During the early 50s, Bernstein willingly took any job, which explains his name on the credits of "Robot Monster" (1953), but he attracted his first real attention for his stylish score for the Joan Crawford-Jack Palance thriller "Sudden Fear" (1952). Critics praised his ability to translate dramatic action into musical idiom and he exhibited tendencies that would recur throughout his career: the use of exotic instruments and a reliance on solo instruments like the piano and flute. He firmly established himself with his progressive jazz score for "The Man With the Golden Arm" (1955) and his vastly different Wagnerian orchestrations for DeMille's "The Ten Commandments" (1956) pushed him into the front rank of Hollywood composers. His reputation soared as he proved himself a man for all genres with a rousing Western score for "The Magnificent Seven" (1960), yet when film tastes changed in the late 60s, he recognized his over-arranged scores as anachronistic and shifted gears, redefining soundtrack comedy in movies like "National Lampoon's Animal House" (1978) and "Ghostbusters" (1984). Whether it's the good-humored but genuinely creepy horror of "An American Werewolf in London" (1981) or the robust action of "True Grit" (1969), Bernstein has provided stirring, imaginative music snugly rooted in the folksy traditions of Americana and the contemporary trappings of pop culture.

Though his collaborations were many, Bernstein returned to work again and again with three directors. He provided music with an epic sweep for John Sturges ("Magnificent Seven"; "The Great Escape" 1964; "The Hallelujah Trail" 1965 and "McQ" 1974) but toned it down to an insinuatingly idiosyncratic patter for the quietly intense, claustrophobic dramas of Robert Mulligan ("To Kill a Mockingbird" 1963; "Love With the Proper Stranger" 1964; "Baby, the Rain Must Fall" 1965 and "Bloodbrothers" 1979). John Landis gave him the chance to stretch his comic wings ("Animal House", "American Werewolf" and "The Blues Brothers" (1984) and helped revitalize his career. Since then, he has not slowed down, creating scores of understated lyricism for the Irish films, "My Left Foot" (1989) and "The Field" (1990), underlining the innate romanticism of "Rambling Rose (1992) and "A River Runs Through It" (1992) and accenting the repressed passion of Martin Scorsese's "The Age of Innocence" (1993).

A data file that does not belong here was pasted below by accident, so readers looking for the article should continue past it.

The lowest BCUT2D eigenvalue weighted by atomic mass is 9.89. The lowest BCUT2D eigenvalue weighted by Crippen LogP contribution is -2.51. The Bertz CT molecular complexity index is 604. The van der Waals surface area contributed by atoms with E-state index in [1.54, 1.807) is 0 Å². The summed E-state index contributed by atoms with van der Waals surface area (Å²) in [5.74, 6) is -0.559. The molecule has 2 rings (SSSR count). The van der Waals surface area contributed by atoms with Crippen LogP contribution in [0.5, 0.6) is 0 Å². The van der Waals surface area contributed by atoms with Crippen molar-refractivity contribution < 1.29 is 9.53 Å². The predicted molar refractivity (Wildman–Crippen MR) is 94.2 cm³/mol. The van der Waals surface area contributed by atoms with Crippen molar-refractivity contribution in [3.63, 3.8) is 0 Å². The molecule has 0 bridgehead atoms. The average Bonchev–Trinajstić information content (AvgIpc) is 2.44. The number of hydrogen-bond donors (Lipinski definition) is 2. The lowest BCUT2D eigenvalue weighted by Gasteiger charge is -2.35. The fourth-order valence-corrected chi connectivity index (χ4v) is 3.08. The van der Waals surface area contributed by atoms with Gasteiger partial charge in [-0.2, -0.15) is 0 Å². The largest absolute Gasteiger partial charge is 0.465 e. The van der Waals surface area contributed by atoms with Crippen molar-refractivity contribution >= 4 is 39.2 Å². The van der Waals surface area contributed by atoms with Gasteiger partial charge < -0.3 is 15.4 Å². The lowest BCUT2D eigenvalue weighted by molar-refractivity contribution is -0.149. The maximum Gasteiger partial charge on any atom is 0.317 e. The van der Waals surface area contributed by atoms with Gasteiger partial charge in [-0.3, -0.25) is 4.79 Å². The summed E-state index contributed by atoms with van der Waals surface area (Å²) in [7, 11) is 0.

Bernstein did not confine himself to writing exclusively for films. He won an Emmy for his music for ABC's "The Making of the President: 1960" (1963) and scored the themes for "The Big Valley" and "Gunsmoke" as well as such miniseries as "The Chisholms" (CBS, 1979), "Moviola" (NBC, 1980) and "Gulag" (HBO, 1985). He earned Tony nominations for his involvement in two Broadway productions, "How Now, Dow Jones" (1967) and "Merlin" (1973) but managed only one Academy Award, in spite of his dozen nominations, for his original score for "Thoroughly Modern Millie" (1967).

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Filmographyclose complete filmography

CAST: (feature film)

2.
 From Noon Till Three (1976) Songwriter
4.
VIEW THE FULL FILMOGRAPHY

Milestones close milestones

1934: